In one embodiment, changing temperature of the platen 204 may be achieved by contact heat transfer. For example, as the thermal fluid (e.g., coolant) passes through the thermal channels 212 within the thermal pads 208 a, 208 b, heat from the platen 204 may be transferred to the thermal fluid in the thermal pads 208 a, 208 b. Thus, a cooling or heating effect may result depending on the type and/or temperature of the thermal fluid.

In another embodiment, the platen 204 may be formed of an aluminum-based material, such as aluminum or alumina. In another embodiment, the upper side of the platen 204 may be alumina and the underside of the platen 204 may be aluminum. In yet another embodiment, the platen 204 may be formed of other materials and coated with an aluminum-based material. It should also be appreciated that other various platen materials may also be utilized. For example, these may include any electrostatic materials used in ion implantation.

The thermal pads 208 a, 208 b may also be formed of aluminum-based materials, e.g., aluminum. It should also be appreciated that the movable arms 210 a, 210 b, the mounting frame 218 may also be formed of aluminum-based materials, such as aluminum. Other various materials may also be utilized. The one or more thermal pipes 214 may be formed of stainless steel or other materials capable of withstanding pressure at lower temperatures.

In one embodiment, it should be appreciated that thermal resistance between the metal-to-metal contact of the platen 204 and the thermal pads 208 a, 208 b may be lowered by introducing a small gas flow into the contact areas. The small gas flow may be helium, nitrogen, clean dry air (CDA), or other similar gases. By introducing a small gas flow, the heat transfer may be increased between the thermal pads 208 a, 208 b and the platen 204 to facilitate changing the temperature of the platen 204 to the desired temperature.

The thermal fluid in the thermal pads 208 a, 208 b may include gas and/or liquid. For decreasing temperature of the platen 204, a coolant may be used. For example, in one embodiment, nitrogen gas may be used as the coolant. In another embodiment, the coolant may be a refrigerant liquid, such as hydrocarbon blends (e.g., Fluorinert, etc.). In yet another embodiment, a cryogenic liquid, such as LN2, may be used as the coolant. Other various gases and/or liquids may also be used.

Referring to FIG. 2D, a side view of the apparatus 200 for changing temperature of the platen 204 is depicted. As described above, the thermal pads 208 a, 208 b may be supported by a movable arms 210 a, 210 b. In this view, it may be more clearly shown that the thermal pads 208 a, 208 b (via the movable arms 210 a, 210 b) may be retractable to move in parallel with the surface plane of the platen 204. In particular, the thermal pads 208 a, 208 b may move into parallel contact with the underside of the platen 204. FIG. 2E depicts a top view of apparatus 200 corresponding to FIG. 2D.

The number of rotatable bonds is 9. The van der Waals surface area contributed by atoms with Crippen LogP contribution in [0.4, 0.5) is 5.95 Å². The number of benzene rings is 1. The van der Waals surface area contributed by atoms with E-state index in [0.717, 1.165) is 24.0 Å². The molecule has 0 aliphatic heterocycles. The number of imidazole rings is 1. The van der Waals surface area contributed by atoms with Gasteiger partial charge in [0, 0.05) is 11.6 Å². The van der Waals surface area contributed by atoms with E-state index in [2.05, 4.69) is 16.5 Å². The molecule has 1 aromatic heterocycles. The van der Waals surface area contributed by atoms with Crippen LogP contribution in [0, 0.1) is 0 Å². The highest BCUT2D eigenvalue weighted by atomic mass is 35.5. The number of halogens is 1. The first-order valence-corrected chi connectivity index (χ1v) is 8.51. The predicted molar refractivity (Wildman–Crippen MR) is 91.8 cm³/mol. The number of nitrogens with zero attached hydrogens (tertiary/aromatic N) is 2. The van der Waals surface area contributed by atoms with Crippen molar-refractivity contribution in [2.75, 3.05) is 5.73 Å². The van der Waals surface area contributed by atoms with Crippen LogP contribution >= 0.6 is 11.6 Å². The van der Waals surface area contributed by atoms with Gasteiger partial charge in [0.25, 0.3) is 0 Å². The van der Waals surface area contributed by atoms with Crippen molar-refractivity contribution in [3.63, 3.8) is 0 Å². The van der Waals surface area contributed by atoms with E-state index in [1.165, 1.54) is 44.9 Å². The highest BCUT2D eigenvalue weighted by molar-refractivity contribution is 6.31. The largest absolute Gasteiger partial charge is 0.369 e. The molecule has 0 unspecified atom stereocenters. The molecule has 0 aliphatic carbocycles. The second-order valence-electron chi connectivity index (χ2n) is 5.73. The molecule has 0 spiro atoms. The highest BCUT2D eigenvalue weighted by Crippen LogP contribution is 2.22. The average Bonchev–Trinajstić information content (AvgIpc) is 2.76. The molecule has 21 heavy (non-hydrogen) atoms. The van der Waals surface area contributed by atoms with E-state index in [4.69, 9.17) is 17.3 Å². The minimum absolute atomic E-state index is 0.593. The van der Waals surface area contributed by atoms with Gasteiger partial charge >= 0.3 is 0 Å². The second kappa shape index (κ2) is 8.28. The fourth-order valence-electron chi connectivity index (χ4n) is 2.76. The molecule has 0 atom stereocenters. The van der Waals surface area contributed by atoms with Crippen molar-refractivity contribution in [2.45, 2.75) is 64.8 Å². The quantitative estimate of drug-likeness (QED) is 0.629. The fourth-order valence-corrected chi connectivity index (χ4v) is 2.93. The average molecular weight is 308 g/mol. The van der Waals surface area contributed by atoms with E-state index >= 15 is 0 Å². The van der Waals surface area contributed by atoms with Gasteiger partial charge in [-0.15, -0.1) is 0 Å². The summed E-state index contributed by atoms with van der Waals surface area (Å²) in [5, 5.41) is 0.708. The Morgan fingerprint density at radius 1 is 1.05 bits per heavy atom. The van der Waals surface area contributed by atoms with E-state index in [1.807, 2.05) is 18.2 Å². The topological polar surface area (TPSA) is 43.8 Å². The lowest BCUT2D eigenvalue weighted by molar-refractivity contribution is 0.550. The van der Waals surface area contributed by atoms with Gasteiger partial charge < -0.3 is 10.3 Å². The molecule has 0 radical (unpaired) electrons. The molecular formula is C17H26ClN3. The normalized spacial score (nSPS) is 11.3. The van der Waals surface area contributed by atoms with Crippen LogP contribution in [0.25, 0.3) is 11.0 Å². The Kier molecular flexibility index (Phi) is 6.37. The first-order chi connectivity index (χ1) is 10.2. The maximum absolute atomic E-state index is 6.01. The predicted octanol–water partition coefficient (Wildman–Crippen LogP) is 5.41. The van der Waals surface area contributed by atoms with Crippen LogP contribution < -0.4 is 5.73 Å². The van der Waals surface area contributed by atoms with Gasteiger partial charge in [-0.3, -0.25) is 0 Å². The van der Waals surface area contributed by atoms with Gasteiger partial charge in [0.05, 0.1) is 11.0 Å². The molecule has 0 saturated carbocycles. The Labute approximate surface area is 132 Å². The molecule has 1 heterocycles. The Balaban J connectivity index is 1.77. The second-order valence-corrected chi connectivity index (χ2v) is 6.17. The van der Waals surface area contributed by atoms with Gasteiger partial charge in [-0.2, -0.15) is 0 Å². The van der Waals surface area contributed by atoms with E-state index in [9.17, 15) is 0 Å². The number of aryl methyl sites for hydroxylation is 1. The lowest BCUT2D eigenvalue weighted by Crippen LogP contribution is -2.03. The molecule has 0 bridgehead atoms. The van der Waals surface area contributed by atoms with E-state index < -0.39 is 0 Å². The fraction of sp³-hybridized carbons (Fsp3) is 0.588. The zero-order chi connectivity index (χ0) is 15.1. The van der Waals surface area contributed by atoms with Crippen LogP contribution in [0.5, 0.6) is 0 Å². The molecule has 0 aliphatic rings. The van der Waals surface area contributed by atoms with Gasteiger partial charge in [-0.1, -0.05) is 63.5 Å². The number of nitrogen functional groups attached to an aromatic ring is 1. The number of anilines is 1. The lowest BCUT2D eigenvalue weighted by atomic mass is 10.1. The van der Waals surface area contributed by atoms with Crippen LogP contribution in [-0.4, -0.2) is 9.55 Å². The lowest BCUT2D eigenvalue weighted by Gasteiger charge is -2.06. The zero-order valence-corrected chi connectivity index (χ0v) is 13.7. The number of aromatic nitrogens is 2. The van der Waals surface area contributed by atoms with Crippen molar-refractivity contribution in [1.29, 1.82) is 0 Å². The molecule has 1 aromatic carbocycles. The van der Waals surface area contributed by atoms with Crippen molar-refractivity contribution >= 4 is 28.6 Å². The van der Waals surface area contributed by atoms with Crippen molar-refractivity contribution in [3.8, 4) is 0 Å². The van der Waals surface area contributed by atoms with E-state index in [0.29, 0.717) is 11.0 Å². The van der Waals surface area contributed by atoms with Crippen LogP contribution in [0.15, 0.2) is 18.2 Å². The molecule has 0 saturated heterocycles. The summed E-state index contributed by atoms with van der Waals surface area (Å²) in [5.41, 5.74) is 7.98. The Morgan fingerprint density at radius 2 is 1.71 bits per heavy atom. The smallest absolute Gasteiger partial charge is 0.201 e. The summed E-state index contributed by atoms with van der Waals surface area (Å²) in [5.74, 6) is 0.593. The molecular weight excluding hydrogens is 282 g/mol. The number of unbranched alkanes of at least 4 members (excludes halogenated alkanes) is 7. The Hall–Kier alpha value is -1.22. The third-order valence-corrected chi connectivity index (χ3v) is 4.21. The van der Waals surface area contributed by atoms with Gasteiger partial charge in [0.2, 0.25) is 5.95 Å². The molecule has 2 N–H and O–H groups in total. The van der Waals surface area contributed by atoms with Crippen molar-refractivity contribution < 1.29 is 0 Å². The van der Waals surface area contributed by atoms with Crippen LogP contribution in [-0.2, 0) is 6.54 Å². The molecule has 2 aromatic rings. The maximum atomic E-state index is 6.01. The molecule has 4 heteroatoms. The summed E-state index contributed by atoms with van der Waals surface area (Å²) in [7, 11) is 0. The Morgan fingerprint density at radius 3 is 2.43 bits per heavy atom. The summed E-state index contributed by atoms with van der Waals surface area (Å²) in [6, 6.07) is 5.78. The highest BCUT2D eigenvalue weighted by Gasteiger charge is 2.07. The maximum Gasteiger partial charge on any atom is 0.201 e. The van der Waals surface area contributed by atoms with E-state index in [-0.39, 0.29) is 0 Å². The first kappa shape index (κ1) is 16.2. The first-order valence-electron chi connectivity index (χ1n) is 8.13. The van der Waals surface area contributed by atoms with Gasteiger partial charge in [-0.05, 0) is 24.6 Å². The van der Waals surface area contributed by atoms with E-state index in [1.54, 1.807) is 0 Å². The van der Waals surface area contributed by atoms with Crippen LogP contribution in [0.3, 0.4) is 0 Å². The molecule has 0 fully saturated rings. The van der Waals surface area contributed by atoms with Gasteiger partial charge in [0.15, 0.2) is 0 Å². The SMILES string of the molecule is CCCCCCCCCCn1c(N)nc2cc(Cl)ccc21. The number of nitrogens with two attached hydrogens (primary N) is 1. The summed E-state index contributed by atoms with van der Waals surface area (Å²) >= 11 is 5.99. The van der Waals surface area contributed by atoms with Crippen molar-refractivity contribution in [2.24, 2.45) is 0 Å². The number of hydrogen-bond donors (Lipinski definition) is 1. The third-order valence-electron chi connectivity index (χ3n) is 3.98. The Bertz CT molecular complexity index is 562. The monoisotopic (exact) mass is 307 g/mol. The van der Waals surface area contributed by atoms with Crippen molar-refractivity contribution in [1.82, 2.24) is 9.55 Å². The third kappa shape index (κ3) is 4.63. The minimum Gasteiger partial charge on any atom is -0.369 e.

It should be appreciated that the apparatus 200 may also allow for normal room temperature implant operation at full throughput and/or reduced throughput for low-temperature implant operation. For example, during normal room temperature operation, the apparatus 200 may be in a retracted position (as shown in FIGS. 2D-2G) and no thermal fluid (e.g., coolant) may be flowing through the thermal channels 212 of the thermal pads 209 a, 208 b. Here, a conventional platen cooling system may be used to gently cool the platen 204. In order to begin a low-temperature implantation mode (e.g. cryogenic mode) in accordance with an embodiment of the present disclosure, the platen cooling system may be isolated and/or purged of water, and the thermal channels 212 and thermal pipes 214 may begin to feed coolant through the thermal pads 208 a, 208 b. In one embodiment, the coolant may run through the thermal pads 208 a, 208 b when the thermal pads 208 a, 208 b are in a retracted position, as shown in FIGS. 2D-2G. In another embodiment, the coolant may run through the thermal pads 208 a, 208 b when the thermal pads 208 a, 208 b are in a non-retracted (ready-to-cool) position, as shown in FIGS. 2A-2C and 2H. Once the thermal pads 208 a, 208 b are cooled to a desired temperature (e.g., below 0° C.), the platen 204 may be lowered by the motor 206 (e.g., via the retracting actuating arm 205 or via lowering the entire roplat 202) onto the thermal pads 208 a, 208 b to form thermal contact. When the temperature of the platen 204 has changed to the desired temperature, the platen 204 may be lifted off the thermal pads 208 a, 208 b, which may once again retract. Once the thermal pads 208 a, 208 b are retracted, the platen 204 may be placed in implant position for ion implantation at the low temperature. It should be appreciated that an implant position may also be achieved when the motor 206 pivots at the roplat 202 such that the surface plane of the platen 204 is no long parallel with the plane of the base 202 a of the roplat 202.